>> level, or else what's the point of using <label> to associate the text
>> with the control?
> Firstly, to identify the control for accessibility software.
Isn't that similar to the |title| attribute?
> secondly, as convenient markup so that labels in a form can be styled
That can be done with <span>, and in many cases labels aren't styled
> ([...] using <label> for non-checkbox/-radiobutton form controls still
> makes consistent author styling easier.)
This is inconsistent. You want labels for one type of control to
behave one way, while for other controls it behaves differently, yet you
want the user to have no way of visually distinguishing between these
two functionally different label types. To me, that sounds like bad UI.
I would like to point out that when I was first becoming accustom to
Windows, I was unaware that clicking on the label for a checkbox or
radio button was the same as clicking on the control directly.
>>> For example, one of the browser vendors whose staff are contributing
>>> to this working group (Opera) specializes in producing browsers for
>>> mobile phones. It would be inappropriate for forms to behave exactly
>>> the same on mobile phones as they do on desktop computers, since the
>>> latter are likely to have much more convenient pointing devices.
>> In the case of lacking a good pointing device, how is focus a
>> problem? You can't click on the label, and if you tab to the control,
>> it won't stop on the label whether it passes focus or not, because
>> it's not a control.
> That was not an example of focus behavior. It was an example of how UA
> behavior in general can and should differ between devices.
No, device UI behavior in specific cases can and sometimes should
differ between devices. In general, device behaviors should always
retain at least a degree of consistency to that users don't have to
learn a new system from the ground up every time they get a new device.
>>>> Web authors need to know that the way their page behaves on their
>>>> own platform is going to be the the same on all other platforms.
>>> It's far too late for that. For example, since the beginning of the
>>> Web, almost all graphical browsers have allowed people to turn off
>> What does this have to do with behavior on different operating systems?
> Simply that if different browsers can have different behavior even on
> the same platform, it is unreasonable to expect them to have the same
> behavior on different platforms.
Different browsers don't necessarily support the same standards.
Failure of a specific browser to be standards compliant is not
necessarily a good reason to change the standard. Furthermore, many
browsers do obey HTML specs regarding label focus passing, so are you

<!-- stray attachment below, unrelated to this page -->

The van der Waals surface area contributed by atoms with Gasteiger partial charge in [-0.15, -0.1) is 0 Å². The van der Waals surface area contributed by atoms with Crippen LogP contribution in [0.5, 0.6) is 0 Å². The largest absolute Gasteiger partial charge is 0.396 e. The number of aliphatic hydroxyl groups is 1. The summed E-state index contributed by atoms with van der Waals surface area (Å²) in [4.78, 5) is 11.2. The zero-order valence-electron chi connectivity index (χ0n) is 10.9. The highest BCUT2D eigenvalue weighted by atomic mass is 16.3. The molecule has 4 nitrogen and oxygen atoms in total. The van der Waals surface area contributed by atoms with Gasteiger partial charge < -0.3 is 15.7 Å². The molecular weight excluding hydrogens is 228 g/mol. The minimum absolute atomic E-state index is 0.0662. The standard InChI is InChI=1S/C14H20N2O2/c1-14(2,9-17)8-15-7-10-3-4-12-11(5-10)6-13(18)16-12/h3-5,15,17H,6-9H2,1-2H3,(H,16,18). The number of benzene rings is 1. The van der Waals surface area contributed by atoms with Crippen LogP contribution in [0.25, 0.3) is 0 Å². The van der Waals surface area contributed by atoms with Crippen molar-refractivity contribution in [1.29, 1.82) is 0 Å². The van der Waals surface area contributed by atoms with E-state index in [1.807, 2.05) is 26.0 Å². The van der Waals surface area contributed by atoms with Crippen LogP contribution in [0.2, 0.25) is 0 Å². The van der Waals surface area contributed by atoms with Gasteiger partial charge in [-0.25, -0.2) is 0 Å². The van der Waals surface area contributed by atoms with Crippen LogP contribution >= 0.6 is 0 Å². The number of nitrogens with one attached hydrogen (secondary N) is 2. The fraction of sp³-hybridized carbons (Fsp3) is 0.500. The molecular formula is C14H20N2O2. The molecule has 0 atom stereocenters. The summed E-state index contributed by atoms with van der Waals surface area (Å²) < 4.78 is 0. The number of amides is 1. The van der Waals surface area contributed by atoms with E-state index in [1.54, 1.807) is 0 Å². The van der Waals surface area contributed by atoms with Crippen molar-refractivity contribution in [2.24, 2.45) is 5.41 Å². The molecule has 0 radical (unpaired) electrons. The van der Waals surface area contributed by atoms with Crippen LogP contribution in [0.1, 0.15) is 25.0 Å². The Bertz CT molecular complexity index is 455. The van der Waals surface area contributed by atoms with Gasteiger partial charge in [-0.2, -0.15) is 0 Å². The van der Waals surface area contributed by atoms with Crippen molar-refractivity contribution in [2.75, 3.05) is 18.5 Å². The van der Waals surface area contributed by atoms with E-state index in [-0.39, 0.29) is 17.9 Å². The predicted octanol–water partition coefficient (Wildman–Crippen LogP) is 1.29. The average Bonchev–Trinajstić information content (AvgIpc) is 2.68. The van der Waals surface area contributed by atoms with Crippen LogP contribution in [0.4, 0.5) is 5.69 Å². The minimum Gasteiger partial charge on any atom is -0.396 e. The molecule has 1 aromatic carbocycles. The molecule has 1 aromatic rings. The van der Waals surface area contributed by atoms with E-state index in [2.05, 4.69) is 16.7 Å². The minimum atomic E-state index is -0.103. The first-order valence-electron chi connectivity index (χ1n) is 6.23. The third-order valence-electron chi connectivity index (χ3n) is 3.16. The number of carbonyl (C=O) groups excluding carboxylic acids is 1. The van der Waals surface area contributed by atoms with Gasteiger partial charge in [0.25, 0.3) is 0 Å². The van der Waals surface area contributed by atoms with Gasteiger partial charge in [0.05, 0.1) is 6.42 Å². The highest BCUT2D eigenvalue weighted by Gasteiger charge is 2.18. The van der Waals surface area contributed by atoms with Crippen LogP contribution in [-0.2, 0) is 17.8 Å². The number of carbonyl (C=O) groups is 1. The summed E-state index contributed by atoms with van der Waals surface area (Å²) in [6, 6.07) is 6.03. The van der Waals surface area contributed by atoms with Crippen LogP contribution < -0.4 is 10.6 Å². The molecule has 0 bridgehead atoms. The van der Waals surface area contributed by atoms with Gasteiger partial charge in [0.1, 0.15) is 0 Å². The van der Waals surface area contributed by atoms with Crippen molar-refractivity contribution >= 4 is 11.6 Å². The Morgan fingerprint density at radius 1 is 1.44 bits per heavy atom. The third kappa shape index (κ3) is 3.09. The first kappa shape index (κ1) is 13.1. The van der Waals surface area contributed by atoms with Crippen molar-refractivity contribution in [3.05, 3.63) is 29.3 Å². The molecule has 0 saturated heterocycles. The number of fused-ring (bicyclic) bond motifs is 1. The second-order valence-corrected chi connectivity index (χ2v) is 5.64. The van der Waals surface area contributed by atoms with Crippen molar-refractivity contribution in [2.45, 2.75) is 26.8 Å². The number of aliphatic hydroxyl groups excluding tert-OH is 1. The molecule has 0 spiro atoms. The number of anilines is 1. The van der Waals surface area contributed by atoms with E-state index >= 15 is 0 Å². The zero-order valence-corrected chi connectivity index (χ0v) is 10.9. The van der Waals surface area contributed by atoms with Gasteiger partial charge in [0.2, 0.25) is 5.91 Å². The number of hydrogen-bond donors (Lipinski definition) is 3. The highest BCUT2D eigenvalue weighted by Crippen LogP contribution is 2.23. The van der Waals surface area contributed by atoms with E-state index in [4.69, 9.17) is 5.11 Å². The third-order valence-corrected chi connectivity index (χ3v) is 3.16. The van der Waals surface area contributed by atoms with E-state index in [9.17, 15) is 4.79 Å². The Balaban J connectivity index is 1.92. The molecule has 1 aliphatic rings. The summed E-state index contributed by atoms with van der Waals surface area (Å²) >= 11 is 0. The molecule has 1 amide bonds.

suggesting that these vendors should have to remove this support in
order to be WF2 compliant?
> That's right. <label> should be implemented in Safari. But that should
> not require contravening normal behavior for non-checkbox/-radiobutton
You advocate the absence of a behavior for non-radio button and
non-checkbox controls. Therefore, what behavior are we contravening?
>> Why would you be hitting enter while randomly clicking on places on
>> the form?
> I did not say "while typing Enter", I said "shortly before typing
> Enter". For example, someone may be absent-mindedly tapping at the
> (apparently neutral) area of the "To:", "CC:", and "BCC:" labels in a
> Webmail app while he tries to decide whether to add anything further to
> the message. He remembers something else he must write about, so he
> presses Enter to start a new paragraph. If <label> behaves like it does
> native apps, nothing happens -- the textarea has lost focus, and no form
> element is focused, so nothing happens until he realizes his mistake.
> But if <label> behaved the way you wanted it to, one of the address
> entry fields would be focused, and since those are single-line text
> fields, pressing Enter would send the message prematurely.
So he was previously typing a message in a text area when he moves
his hand from the keyboard to the mouse and suddenly starts clicking on
random places in the web page without realizing that this will take
focus away from the text area. Then he hits enter for a new line without
seeing where the text cursor is, or the fact that it's no longer there,
since the text area has lost focus.
So, effectively, you're combining an unlikely nervous behavior with
the unlikely event that the user will click specifically on a label by
accident while at the same time not being aware of at least one existing
OS behavior and one browser behavior. Recall also that labels are
"apparently neutral" because that is the default style in many browsers,
not because it is in the specification.